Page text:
Gypsy, the Equine Encyclopedia, has something to say about Thrush. Like all Shetlands, she is always watching, listening and learning.
Thrush is an infection of the hoof which is caused by anaerobic bacteria (Fusobacterium Necrophorum) that creates a black, foul-smelling sometimes cheesy-looking discharge. Thrush was originally thought to be a fungus but has recently been proved to be caused by bacteria.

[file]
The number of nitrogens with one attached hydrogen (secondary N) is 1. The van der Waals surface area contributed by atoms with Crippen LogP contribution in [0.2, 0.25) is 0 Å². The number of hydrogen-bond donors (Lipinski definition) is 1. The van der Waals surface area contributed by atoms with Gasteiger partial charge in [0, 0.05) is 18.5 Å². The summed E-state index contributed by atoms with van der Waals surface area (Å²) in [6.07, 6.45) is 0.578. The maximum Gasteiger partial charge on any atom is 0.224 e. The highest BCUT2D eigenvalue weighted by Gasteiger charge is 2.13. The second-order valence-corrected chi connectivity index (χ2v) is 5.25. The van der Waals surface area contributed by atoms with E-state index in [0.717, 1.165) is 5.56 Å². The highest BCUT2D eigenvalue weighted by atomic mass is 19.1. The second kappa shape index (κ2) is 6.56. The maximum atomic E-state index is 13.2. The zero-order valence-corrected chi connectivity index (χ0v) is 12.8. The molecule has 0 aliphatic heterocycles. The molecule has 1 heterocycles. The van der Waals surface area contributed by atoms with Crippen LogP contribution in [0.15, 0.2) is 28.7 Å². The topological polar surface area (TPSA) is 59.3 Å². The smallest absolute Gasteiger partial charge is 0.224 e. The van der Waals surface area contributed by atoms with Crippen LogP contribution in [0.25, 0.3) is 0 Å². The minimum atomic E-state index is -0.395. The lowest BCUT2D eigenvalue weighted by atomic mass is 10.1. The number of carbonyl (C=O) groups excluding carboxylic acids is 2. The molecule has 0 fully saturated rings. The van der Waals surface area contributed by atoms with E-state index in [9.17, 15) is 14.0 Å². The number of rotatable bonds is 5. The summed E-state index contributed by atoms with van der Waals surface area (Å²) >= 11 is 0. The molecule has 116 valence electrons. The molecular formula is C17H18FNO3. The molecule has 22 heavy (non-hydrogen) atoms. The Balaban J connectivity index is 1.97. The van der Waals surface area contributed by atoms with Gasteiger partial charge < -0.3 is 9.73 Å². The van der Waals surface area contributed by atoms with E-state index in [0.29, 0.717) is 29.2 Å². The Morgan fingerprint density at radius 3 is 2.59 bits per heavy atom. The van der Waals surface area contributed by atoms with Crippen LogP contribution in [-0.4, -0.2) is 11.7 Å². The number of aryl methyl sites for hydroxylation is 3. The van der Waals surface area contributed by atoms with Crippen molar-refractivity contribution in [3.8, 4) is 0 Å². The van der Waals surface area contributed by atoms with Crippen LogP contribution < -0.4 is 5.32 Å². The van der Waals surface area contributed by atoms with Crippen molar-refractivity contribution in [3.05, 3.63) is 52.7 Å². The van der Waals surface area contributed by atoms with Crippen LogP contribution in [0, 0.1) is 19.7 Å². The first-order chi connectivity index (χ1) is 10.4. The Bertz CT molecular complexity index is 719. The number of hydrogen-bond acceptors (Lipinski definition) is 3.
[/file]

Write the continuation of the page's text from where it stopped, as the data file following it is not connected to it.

It gives the appearance of the frog (a firm, spongy triangle-shaped structure in the center of a horse’s hoof that helps the horse to absorb shock) disintegrating. When the infection is fairly advanced, it may cause lameness or may affect the sensitive laminae. The infection thrives in manure and wet soil.
Thrush may be treated by disinfecting the hoof with an anti-thrush solution, once to twice a day for at least 10 days.
Picking a horse’s hooves once a day is a good preventive measure for thrush. Thrush is fairly common and rarely causes lasting damage if treated properly.